My Lords, we return to consider the Higher Education (Freedom of Speech) Bill for what I hope will be the final time. I thank noble Lords once again for the insightful debates that we have had on this important Bill, which is designed to ensure that the higher education sector in England is protected from the chilling effects of cancel culture which have been taking hold on campuses and in other areas of our society.
As noble Lords will recall, the statutory tort has generated some animated debate in this House. I am glad that we have now all agreed that this crucial measure should remain part of the Bill, though the final wording remains for consideration. On
The proposed new subsection (2) deals with an issue that we have discussed in this House before, in response to an amendment tabled by the noble and learned Lord, Lord Etherton. I said on Report that loss
“is not limited to pecuniary loss and could include damage to reputation, for example”.—[
This amendment simply makes this point clear in the Bill. Proposed new subsections (3) and (4) mirror this House’s Amendment 10E, and (5) adds a helpful nuance to our already agreed position, that civil proceedings should be a last resort once the complaints schemes of the Office for Students or the Office of the Independent Adjudicator for Higher Education have been exhausted.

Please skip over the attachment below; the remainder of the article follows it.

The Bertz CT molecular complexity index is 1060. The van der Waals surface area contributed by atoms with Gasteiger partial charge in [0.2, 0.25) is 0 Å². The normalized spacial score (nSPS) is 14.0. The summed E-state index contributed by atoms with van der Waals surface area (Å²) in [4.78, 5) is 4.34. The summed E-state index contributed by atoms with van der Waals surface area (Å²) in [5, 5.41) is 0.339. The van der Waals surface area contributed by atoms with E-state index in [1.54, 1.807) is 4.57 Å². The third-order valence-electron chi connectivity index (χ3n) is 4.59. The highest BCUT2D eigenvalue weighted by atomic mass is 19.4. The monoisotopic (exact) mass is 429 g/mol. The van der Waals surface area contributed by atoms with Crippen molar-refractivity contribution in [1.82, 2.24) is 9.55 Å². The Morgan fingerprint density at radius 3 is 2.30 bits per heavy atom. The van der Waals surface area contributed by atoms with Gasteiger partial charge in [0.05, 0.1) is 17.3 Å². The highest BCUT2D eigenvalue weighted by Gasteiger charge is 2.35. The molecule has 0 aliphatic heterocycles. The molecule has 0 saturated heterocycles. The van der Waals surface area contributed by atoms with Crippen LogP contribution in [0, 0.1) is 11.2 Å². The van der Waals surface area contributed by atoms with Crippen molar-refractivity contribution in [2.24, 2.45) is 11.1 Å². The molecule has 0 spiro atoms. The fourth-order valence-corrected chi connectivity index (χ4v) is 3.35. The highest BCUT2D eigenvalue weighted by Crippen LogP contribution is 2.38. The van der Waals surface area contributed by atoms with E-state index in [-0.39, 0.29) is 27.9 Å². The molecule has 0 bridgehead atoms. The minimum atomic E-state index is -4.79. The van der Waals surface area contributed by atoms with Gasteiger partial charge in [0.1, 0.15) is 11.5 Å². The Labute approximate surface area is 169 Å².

Some Members of the other place expressed concern that the Bill, as returned to them from this House, would prevent individuals from seeking an injunction where swift action is required to rectify a breach of the specified freedom of speech duties. For example, if a student is expelled from their course by a higher education provider because of a freedom of speech issue, this amendment would mean that the court could make an order requiring the provider to let the student back on the course immediately, thereby avoiding the need for the individual to put their life on hold and delay pursuing their studies, which would otherwise ensue.
In a case such as this, a recommendation made by the OfS or the OIA may simply come too late to avoid such damage. We believe that such cases are likely to be rare. Seeking an injunction is financially costly. Injunctions are a discretionary remedy and the courts do not grant them easily. We are clear that the overwhelming majority of complaints that allege a breach of the freedom of speech duties will proceed, as has always been envisaged, via the schemes that are operated by the OfS and the OIA. I hope that noble Lords will therefore accept the amendments from the other place, so that this Bill can proceed to Royal Assent. I beg to move.